Love Letter's Fallout Continues

SAN FRANCISCO (05/08/2000) - As PC users around the world struggle to clean up hard drives and networks, "I Love You" virus variants still lurk. How do you protect yourself from malicious mail that leaves its mark?

It's an old but true answer: Diligently update the virus definitions in your antivirus software, and stay wary of attachments to e-mail, antivirus vendors advise.

Still Fighting Variants

The Scan and Deliver service from Symantec welcomes submissions of suspicious files. The antivirus research center will check them for variants of the original VBS.LoveLetter.A.Virus, says Patrick Martin, product manager.

So far, most variants to the Love Letter bug involve simple changes to the subject line or spaces in the code, Martin says. "If they change enough of the Visual Basic script, you could look at it as a new worm."

To fight ongoing variants, Symantec's software checks for certain code that stays consistent in the worm's script, Martin says.

To be safe, Martin suggests you delete attachments with .vbs extensions and be cautious of those with one of the other five extensions in Windows scripting host: JS, JSE, VBE, WSF, and WSH. You can download the latest data definitions through Norton Antivirus LiveUpdate.

Update-Seekers Clog Sites

Logging on to update your definitions is sound advice, but not always easy.

Antivirus vendors Symantec, Network Associates, Computer Associates, and others posted updates to detect the Love Letter bug. But getting through was a challenge. Symantec reports nearly 16 times the normal traffic to its LiveUpdate servers during the Love Bug's height of exposure.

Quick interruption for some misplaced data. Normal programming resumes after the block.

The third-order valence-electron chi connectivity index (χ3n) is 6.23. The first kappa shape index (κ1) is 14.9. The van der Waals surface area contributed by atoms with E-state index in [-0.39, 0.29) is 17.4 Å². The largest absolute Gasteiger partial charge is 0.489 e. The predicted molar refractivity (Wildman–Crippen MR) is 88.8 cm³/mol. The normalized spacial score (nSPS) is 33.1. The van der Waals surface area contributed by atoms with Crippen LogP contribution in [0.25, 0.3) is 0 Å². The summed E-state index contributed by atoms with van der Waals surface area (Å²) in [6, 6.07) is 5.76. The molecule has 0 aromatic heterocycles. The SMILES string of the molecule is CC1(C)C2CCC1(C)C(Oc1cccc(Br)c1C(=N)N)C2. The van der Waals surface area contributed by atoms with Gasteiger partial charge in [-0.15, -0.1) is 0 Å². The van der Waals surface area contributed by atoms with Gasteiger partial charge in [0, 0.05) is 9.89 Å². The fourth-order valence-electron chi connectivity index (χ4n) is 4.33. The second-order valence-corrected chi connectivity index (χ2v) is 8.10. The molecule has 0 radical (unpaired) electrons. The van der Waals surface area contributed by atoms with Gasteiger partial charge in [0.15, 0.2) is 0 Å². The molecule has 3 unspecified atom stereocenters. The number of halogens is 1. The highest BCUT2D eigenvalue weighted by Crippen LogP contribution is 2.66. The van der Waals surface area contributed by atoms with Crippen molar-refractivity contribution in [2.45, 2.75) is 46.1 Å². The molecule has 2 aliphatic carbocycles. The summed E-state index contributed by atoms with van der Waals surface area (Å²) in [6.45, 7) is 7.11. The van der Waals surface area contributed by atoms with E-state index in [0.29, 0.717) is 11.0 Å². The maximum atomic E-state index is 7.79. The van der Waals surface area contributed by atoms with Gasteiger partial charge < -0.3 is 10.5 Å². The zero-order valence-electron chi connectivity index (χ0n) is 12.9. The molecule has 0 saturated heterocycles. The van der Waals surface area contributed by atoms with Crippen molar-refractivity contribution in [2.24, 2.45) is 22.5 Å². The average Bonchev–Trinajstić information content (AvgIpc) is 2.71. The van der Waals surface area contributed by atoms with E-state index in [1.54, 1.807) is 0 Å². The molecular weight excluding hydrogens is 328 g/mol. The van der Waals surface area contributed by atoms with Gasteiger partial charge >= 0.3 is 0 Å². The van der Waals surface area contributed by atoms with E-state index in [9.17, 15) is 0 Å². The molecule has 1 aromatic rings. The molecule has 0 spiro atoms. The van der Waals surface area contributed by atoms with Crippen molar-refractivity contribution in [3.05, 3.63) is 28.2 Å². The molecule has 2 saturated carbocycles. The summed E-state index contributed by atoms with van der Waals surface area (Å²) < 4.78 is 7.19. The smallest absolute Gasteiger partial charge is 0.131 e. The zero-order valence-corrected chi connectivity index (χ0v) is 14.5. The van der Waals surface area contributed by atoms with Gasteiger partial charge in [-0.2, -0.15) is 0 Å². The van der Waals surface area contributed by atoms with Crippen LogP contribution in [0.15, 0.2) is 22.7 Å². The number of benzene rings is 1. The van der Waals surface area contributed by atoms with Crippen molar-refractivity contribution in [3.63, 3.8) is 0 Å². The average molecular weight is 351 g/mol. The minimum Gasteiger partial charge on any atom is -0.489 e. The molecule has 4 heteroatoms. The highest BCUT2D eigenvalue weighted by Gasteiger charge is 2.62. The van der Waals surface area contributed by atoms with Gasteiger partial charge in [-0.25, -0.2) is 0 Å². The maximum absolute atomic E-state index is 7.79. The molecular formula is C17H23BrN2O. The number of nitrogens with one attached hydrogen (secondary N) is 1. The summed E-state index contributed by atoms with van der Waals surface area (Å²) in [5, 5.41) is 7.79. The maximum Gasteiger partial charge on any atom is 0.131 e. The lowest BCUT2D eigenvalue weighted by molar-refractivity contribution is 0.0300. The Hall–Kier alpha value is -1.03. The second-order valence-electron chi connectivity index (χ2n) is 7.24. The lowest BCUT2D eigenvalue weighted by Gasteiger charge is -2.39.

You can also find the Norton update at and And other sites, including PC, have posted several detection programs.

Network Associates has measured more than 1 million corporate downloads of its McAfee VirusScan since the Love Letter started circulating, says Gene Hodges, president and chief operating officer of Network Associates' McAfee division.

The virus-fighters aren't the only ones with clogged networks. The Love Letter bug shares its payload by infiltrating your Outlook address book and sending out more Love Letters. Consequently, victim companies find their e-mail servers clogged.

"A lot of sites have not yet completely recovered, and their e-mail gateways are still down," says Jeffrey Carpenter, senior Internet security technologist at the Computer Emergency Response Team (CERT) speaking Friday morning at Carnegie Mellon University. "They had so much mail to go through. Some places have had to reinstall the operating system because the resources spent recovering would have been more than rebuilding the machine."

The cost of recovery is running into tens of thousands of dollars at some locations, Carpenter adds. In some cases, damage is difficult to measure. One organization reports losing 40GB of JPEG files, Carpenter says.

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